Raised on a New Zealand dairy farm, Dan Ammann is now trading away General Motors' once-sacred cows.
As GM's president, Ammann headed the negotiations with PSA Group of France that led to the sale of Opel last week. A former Wall Street banker who had no operational experience in autos when GM hired him as treasurer in 2010, Ammann is now leading what he has called a "ruthless" drive to unload or slash funding to long-held units that have poor prospects for big profits in the future.
Chief among those was Opel, which GM owned for 88 years. Opel lost money for 17 consecutive years, and today's GM has no interest in continuing to throw money at it in the hopes of generating a single-digit profit margin a decade from now. GM came close to selling Opel in 2009 but backed off at the last minute, afraid of the ramifications such a big divestment would have on the company as a whole.
Under Ammann and CEO Mary Barra, there's no such hesitation today.
"We've decided the mass-market, high-volume opportunity in Europe is no longer compelling for our company when we weigh the significant risks along with our competitive position," Ammann said on a conference call with analysts last week.
Ammann, 44, the only one of GM's top four executives whose career at the automaker began later than 1983, gives the company the aggressive but pragmatic perspective of an industry outsider as it weighs cutting off operations that have been entrenched for decades. GM is freeing up cash to use for share buybacks and mobility services -- two needs that Ammann has promoted as making the company more attractive to his former colleagues on Wall Street -- in addition to higher-margin vehicle lines.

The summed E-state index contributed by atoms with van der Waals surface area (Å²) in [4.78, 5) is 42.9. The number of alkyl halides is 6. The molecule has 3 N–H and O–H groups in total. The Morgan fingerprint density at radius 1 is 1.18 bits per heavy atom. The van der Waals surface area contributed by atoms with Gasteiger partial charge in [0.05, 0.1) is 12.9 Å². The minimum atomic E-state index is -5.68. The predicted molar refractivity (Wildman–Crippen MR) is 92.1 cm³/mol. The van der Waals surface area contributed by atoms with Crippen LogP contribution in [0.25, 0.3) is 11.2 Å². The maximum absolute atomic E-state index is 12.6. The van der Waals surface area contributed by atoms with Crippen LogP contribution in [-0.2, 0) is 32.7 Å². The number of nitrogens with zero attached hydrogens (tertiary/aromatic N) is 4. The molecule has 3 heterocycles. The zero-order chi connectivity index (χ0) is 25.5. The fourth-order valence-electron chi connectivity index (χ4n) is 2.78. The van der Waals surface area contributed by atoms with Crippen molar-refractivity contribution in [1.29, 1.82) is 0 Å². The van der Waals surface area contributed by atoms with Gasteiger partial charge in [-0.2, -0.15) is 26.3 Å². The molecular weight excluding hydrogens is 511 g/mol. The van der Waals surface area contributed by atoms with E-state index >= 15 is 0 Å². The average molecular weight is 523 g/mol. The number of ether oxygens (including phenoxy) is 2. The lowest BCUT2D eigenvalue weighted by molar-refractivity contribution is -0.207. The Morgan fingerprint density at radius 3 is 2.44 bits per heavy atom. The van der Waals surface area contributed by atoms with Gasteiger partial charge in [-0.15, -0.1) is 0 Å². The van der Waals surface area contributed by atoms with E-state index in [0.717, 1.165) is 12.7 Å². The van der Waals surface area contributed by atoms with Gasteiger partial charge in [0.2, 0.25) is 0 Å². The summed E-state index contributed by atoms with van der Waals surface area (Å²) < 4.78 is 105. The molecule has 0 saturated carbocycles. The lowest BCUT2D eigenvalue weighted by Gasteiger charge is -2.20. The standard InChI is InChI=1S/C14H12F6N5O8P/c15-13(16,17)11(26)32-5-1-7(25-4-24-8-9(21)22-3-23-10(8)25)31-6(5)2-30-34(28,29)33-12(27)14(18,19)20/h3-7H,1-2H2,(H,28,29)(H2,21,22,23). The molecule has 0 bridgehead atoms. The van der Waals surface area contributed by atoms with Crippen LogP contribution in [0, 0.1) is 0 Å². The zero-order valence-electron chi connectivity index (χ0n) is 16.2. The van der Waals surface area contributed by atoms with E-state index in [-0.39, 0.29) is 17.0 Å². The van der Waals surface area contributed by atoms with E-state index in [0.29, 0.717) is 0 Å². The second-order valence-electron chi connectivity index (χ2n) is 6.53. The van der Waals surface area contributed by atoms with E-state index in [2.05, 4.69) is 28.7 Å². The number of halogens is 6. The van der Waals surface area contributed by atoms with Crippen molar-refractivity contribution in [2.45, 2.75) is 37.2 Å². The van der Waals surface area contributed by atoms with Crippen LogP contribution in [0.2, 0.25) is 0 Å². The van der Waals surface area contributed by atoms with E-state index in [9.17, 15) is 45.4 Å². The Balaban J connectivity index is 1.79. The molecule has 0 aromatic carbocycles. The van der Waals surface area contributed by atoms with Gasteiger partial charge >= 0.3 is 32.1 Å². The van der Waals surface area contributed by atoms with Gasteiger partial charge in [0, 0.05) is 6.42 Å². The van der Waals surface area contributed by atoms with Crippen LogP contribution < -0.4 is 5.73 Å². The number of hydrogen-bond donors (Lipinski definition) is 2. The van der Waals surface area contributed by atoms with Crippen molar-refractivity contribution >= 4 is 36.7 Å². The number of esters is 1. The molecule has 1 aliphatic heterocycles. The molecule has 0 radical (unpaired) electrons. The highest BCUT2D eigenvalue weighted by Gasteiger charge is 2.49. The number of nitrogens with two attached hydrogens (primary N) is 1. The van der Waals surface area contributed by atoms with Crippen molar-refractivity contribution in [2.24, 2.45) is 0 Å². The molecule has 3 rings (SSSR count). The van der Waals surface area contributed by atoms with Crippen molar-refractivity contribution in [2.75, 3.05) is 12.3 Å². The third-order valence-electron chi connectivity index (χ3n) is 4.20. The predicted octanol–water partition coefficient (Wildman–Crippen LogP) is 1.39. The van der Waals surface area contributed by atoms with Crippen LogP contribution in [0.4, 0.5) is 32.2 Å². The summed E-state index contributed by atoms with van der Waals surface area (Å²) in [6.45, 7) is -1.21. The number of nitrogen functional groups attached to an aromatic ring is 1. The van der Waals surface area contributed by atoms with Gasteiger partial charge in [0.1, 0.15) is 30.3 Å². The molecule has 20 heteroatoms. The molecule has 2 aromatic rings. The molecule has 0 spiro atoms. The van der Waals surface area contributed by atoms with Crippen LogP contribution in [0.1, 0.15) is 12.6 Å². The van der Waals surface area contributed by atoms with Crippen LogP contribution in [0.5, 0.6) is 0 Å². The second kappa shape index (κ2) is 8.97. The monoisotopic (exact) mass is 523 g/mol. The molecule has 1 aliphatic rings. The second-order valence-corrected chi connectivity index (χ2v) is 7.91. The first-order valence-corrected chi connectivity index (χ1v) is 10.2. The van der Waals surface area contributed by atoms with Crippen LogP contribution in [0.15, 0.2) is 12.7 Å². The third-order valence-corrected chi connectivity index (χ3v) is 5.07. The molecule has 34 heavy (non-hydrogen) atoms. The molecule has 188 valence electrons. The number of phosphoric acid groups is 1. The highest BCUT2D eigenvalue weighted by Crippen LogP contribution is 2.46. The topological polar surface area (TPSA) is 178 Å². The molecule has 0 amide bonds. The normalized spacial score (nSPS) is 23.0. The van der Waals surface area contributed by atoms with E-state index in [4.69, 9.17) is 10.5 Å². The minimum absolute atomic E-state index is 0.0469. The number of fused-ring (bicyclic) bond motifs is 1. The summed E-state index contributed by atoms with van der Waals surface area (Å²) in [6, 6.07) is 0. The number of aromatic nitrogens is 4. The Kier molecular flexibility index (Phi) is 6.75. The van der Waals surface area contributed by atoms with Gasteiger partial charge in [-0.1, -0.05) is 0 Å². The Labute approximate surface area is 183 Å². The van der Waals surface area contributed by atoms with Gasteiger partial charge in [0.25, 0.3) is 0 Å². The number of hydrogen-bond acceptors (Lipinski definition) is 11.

GM's leadership team began seriously discussing the possibility of selling Opel last fall in connection with its capital-allocation strategy, according to a person briefed on the talks.
"Mary kind of set the direction, and Dan did the deal," this person said.
The Opel sale follows decisions in recent years to exit Russia and halt manufacturing in Australia because those markets were no longer attractive to GM.
"I think it's a much clearer realization that resources are scarce," Ammann told Automotive News in 2015, after GM announced plans to pull out of Russia. "We have a wide range of things that we could invest in. The technology investment requirements of the business are only going to go up."
Ammann said at the time that GM could more decisively strip out unprofitable business lines because improvements to its financial accounting systems allowed it to more precisely track profits and losses from each market, down to individual product lines. Ammann led that overhaul as GM's CFO, before moving into the president's job in January 2014, when Barra became CEO.